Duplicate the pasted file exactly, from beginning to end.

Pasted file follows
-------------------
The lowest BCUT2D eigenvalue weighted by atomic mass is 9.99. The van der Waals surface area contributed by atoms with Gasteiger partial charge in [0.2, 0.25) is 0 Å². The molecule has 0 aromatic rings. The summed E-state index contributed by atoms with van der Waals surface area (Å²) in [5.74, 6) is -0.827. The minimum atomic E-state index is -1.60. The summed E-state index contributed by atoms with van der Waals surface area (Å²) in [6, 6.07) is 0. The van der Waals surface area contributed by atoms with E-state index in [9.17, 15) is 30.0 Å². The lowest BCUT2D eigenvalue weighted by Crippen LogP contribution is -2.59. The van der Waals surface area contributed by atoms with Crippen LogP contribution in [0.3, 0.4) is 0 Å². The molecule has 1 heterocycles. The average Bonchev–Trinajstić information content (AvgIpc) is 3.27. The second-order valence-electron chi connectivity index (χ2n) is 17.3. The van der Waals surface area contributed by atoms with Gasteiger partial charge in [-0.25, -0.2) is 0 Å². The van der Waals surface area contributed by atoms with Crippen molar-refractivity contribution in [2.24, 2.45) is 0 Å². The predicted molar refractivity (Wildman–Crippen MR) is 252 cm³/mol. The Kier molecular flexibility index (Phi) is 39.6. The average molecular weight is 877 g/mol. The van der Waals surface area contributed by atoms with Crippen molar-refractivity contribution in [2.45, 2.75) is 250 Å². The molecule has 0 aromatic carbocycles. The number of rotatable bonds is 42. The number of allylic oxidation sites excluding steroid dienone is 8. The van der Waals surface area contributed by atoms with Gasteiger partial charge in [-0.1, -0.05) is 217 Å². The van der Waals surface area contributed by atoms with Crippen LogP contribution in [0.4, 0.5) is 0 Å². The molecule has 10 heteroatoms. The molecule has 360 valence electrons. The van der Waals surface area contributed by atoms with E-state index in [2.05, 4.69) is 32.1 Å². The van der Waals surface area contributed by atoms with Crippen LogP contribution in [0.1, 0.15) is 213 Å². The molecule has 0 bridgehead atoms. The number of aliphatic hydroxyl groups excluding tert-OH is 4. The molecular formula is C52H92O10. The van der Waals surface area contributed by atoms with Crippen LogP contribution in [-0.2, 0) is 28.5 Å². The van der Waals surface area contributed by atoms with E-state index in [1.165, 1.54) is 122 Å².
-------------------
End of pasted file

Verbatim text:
The lowest BCUT2D eigenvalue weighted by atomic mass is 9.99. The van der Waals surface area contributed by atoms with Gasteiger partial charge in [0.2, 0.25) is 0 Å². The molecule has 0 aromatic rings. The summed E-state index contributed by atoms with van der Waals surface area (Å²) in [5.74, 6) is -0.827. The minimum atomic E-state index is -1.60. The summed E-state index contributed by atoms with van der Waals surface area (Å²) in [6, 6.07) is 0. The van der Waals surface area contributed by atoms with E-state index in [9.17, 15) is 30.0 Å². The lowest BCUT2D eigenvalue weighted by Crippen LogP contribution is -2.59. The van der Waals surface area contributed by atoms with Crippen LogP contribution in [0.3, 0.4) is 0 Å². The molecule has 1 heterocycles. The average Bonchev–Trinajstić information content (AvgIpc) is 3.27. The second-order valence-electron chi connectivity index (χ2n) is 17.3. The van der Waals surface area contributed by atoms with Gasteiger partial charge in [-0.25, -0.2) is 0 Å². The van der Waals surface area contributed by atoms with Crippen molar-refractivity contribution in [2.24, 2.45) is 0 Å². The predicted molar refractivity (Wildman–Crippen MR) is 252 cm³/mol. The Kier molecular flexibility index (Phi) is 39.6. The average molecular weight is 877 g/mol. The van der Waals surface area contributed by atoms with Crippen molar-refractivity contribution in [2.45, 2.75) is 250 Å². The molecule has 0 aromatic carbocycles. The number of rotatable bonds is 42. The number of allylic oxidation sites excluding steroid dienone is 8. The van der Waals surface area contributed by atoms with Gasteiger partial charge in [-0.1, -0.05) is 217 Å². The van der Waals surface area contributed by atoms with Crippen LogP contribution in [0.4, 0.5) is 0 Å². The molecule has 10 heteroatoms. The molecule has 360 valence electrons. The van der Waals surface area contributed by atoms with E-state index in [2.05, 4.69) is 32.1 Å². The van der Waals surface area contributed by atoms with Crippen LogP contribution in [0.1, 0.15) is 213 Å². The molecule has 0 bridgehead atoms. The number of aliphatic hydroxyl groups excluding tert-OH is 4. The molecular formula is C52H92O10. The van der Waals surface area contributed by atoms with Crippen LogP contribution in [-0.2, 0) is 28.5 Å². The van der Waals surface area contributed by atoms with E-state index in [1.165, 1.54) is 122 Å².